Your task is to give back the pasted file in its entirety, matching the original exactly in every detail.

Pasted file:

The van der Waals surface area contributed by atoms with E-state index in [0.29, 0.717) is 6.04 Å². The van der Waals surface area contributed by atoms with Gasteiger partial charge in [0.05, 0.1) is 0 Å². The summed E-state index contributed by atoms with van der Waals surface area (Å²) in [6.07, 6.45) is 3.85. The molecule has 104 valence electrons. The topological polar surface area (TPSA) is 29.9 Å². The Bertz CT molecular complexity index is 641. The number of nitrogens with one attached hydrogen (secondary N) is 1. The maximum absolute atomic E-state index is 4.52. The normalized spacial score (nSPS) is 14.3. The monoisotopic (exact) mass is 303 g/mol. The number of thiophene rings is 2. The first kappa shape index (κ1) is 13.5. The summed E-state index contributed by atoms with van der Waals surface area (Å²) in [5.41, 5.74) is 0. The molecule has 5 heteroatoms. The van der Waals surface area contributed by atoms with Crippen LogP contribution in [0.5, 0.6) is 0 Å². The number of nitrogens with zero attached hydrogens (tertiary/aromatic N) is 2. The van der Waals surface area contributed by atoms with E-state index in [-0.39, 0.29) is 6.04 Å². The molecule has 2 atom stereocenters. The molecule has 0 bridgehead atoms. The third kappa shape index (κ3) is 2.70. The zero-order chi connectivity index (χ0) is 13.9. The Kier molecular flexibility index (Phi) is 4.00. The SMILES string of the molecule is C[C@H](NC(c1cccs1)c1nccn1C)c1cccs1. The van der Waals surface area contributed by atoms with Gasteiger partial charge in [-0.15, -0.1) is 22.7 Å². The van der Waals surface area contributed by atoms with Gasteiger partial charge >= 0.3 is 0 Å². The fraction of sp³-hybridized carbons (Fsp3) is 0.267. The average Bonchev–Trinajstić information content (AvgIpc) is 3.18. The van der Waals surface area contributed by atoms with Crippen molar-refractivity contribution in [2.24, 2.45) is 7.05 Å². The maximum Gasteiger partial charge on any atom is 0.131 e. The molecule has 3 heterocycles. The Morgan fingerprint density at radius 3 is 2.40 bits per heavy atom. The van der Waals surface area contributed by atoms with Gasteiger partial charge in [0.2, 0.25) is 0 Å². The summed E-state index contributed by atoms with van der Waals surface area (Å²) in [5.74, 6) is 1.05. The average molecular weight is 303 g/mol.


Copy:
The van der Waals surface area contributed by atoms with E-state index in [0.29, 0.717) is 6.04 Å². The van der Waals surface area contributed by atoms with Gasteiger partial charge in [0.05, 0.1) is 0 Å². The summed E-state index contributed by atoms with van der Waals surface area (Å²) in [6.07, 6.45) is 3.85. The molecule has 104 valence electrons. The topological polar surface area (TPSA) is 29.9 Å². The Bertz CT molecular complexity index is 641. The number of nitrogens with one attached hydrogen (secondary N) is 1. The maximum absolute atomic E-state index is 4.52. The normalized spacial score (nSPS) is 14.3. The monoisotopic (exact) mass is 303 g/mol. The number of thiophene rings is 2. The first kappa shape index (κ1) is 13.5. The summed E-state index contributed by atoms with van der Waals surface area (Å²) in [5.41, 5.74) is 0. The molecule has 5 heteroatoms. The van der Waals surface area contributed by atoms with Crippen LogP contribution in [0.5, 0.6) is 0 Å². The number of nitrogens with zero attached hydrogens (tertiary/aromatic N) is 2. The van der Waals surface area contributed by atoms with E-state index in [-0.39, 0.29) is 6.04 Å². The molecule has 2 atom stereocenters. The molecule has 0 bridgehead atoms. The third kappa shape index (κ3) is 2.70. The zero-order chi connectivity index (χ0) is 13.9. The Kier molecular flexibility index (Phi) is 4.00. The SMILES string of the molecule is C[C@H](NC(c1cccs1)c1nccn1C)c1cccs1. The van der Waals surface area contributed by atoms with Gasteiger partial charge in [-0.15, -0.1) is 22.7 Å². The van der Waals surface area contributed by atoms with Gasteiger partial charge >= 0.3 is 0 Å². The fraction of sp³-hybridized carbons (Fsp3) is 0.267. The average Bonchev–Trinajstić information content (AvgIpc) is 3.18. The van der Waals surface area contributed by atoms with Crippen molar-refractivity contribution in [2.24, 2.45) is 7.05 Å². The maximum Gasteiger partial charge on any atom is 0.131 e. The molecule has 3 heterocycles. The Morgan fingerprint density at radius 3 is 2.40 bits per heavy atom. The van der Waals surface area contributed by atoms with Gasteiger partial charge in [0.2, 0.25) is 0 Å². The summed E-state index contributed by atoms with van der Waals surface area (Å²) in [5.74, 6) is 1.05. The average molecular weight is 303 g/mol.